Alarm Day: WUR sounds the alarm

Universities want an additional billion, and protested today.
Michiel Köhne, assistant professor in Anthropology of Law, dons the Zaaier with the ultimate symbol of protest: a beret, in Alarm Day-red.

A structural added 1.1 billion in funding. This is the demand for which university employees and students man the proverbial barricades. In Wageningen, the protest was made visible by donning the Zaaier (the Sower, the sculpture in front of the Atlas building) with a red beret.

United under the slogan Normal Academic Level (in Dutch Normaal Academisch Peil, a pun referring to the Normaal Amsterdams Peil, the reference against which water levels in the Netherlands are measured), managers, staff members and students of the fourteen Dutch universities sound the alarm today. They sound the tocsin over the unbearable pressure on scientific education that results from prolonged underfunding.

Symbol of protest

There are different protests, not only in The Hague but throughout the country. On Wageningen Campus, the Zaaier, the iconic statue in front of the Atlas building, was outfitted with the ultimate symbol of protest, a beret, in Alarm day red.

Quite the paradox, indeed, to have work pressure prevent you from protesting in favour of more time and lower work pressure

Michiel Köhne, assistant professor of Anthropology of Law

Assistant professor Michiel Köhne (Anthropology of Law) was one of the initiators. ‘Although there are many supporters, there were only five of us present. Very much corona-proof, but working from home and -oh the irony- lack of time prevented a larger turnout. Quite the paradox, indeed, to have work pressure prevent you from protesting in favour of more time and lower work pressure.’

Research agenda

This applies to Han Wiskerke (Professor of Rural Sociology), for example, who was unable to attend the “storming” of the Zaaier due to other commitments. He did, however, make a statement. He wrote a blog on his personal experience with structural underfunding. Blogging was one of the protest options suggested by ‘It pillories how everything has become enormously competitive and how chair holders are occupied continuously with acquiring funding for research. This brings with it the risk that the research agenda is increasingly determined by the substantive priorities and prerequisites of the funders’, says Wiskerke.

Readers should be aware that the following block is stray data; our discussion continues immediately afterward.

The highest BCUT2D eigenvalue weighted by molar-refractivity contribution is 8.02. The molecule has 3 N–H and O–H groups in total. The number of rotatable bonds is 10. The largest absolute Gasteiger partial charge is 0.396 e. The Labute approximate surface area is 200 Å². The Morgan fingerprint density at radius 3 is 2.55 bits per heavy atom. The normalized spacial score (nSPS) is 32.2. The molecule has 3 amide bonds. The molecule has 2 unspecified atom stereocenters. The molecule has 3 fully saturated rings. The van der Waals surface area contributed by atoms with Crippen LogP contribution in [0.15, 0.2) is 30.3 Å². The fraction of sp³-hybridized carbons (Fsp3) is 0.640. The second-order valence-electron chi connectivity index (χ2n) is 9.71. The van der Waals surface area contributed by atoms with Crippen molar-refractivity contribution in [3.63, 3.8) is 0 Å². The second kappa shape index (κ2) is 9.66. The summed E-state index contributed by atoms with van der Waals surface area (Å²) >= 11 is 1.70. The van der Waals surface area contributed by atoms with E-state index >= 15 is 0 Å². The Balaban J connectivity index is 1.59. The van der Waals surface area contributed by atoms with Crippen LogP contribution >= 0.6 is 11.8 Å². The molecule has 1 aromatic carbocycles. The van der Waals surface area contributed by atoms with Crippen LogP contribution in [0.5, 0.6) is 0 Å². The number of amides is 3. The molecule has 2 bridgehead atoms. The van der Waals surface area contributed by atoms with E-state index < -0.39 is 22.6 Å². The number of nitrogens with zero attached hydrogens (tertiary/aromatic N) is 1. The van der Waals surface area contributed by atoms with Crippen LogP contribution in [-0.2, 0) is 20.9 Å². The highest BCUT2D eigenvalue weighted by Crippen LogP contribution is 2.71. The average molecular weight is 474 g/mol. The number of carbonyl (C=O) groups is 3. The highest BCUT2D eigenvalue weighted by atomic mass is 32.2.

He also calls attention by placing the structural work pressure (links to Dutch content) on the agenda during the monthly department meeting of the social sciences on this alarm-Tuesday.


Associate professor Rolf Groeneveld (Environmental Economy and Natural Resources) was also unable to attend in person due to lack of time. ‘I have five meetings I cannot reschedule. Which is, in itself, telling’, he stated last week. ‘However, I am happy WUR is supporting the protest.’

Michiel Köhne: ‘Although there are many supporters, only five of us were present. Very corona proof.’ Photo Sven Menschel

Protester Köhne feels WUR could have made its voice heard much louder and more actively on this Alarm Day. ‘If only out of solidarity with universities in even more detrimental situations. WUR has the relative luxury of receiving extra money (links to Dutch content) as a technical university at the expense of other universities. The results are shocking. I hear accounts of other lecturers who are no longer able to do any research as they are overburdened with teaching duties; on promising scientists hopping from contract to contract with barely a chance of being given a permanent position. I am truly concerned about how this affects the academic quality in the Netherlands.’

The research agenda is increasingly determined by the substantive priorities and prerequisites of the funders

Han Wiskerke, professor of Rural Sociology

The protests on this Alarm Day are intended to alert the future cabinet to the structural underfunding of Dutch universities. For many years now, government funding has failed to match the significant increase in student numbers. The VSNU (Association of Dutch universities) calculated that the government contribution decreased from 20,000 euros per student in 2002 to just over 15,000 euros last year. ‘This prevents students from receiving the quality of education they deserve, and puts unbearable pressure on scientists’, says the protest website of Normaal Academisch Peil.

The protesters call for a structural additional 1.1 billion euros in annual funding for the universities. ‘Only thus will we be able to elevate scientific education in the Netherlands to the Normal Academic Level.’ The protest group WOinActie (links to Dutch) calculated a similar sum previously, and a PWC (links to Dutch) report confirmed last month that universities have a deficit of 800 million in structural funding and a further 300 million in incidental funding.

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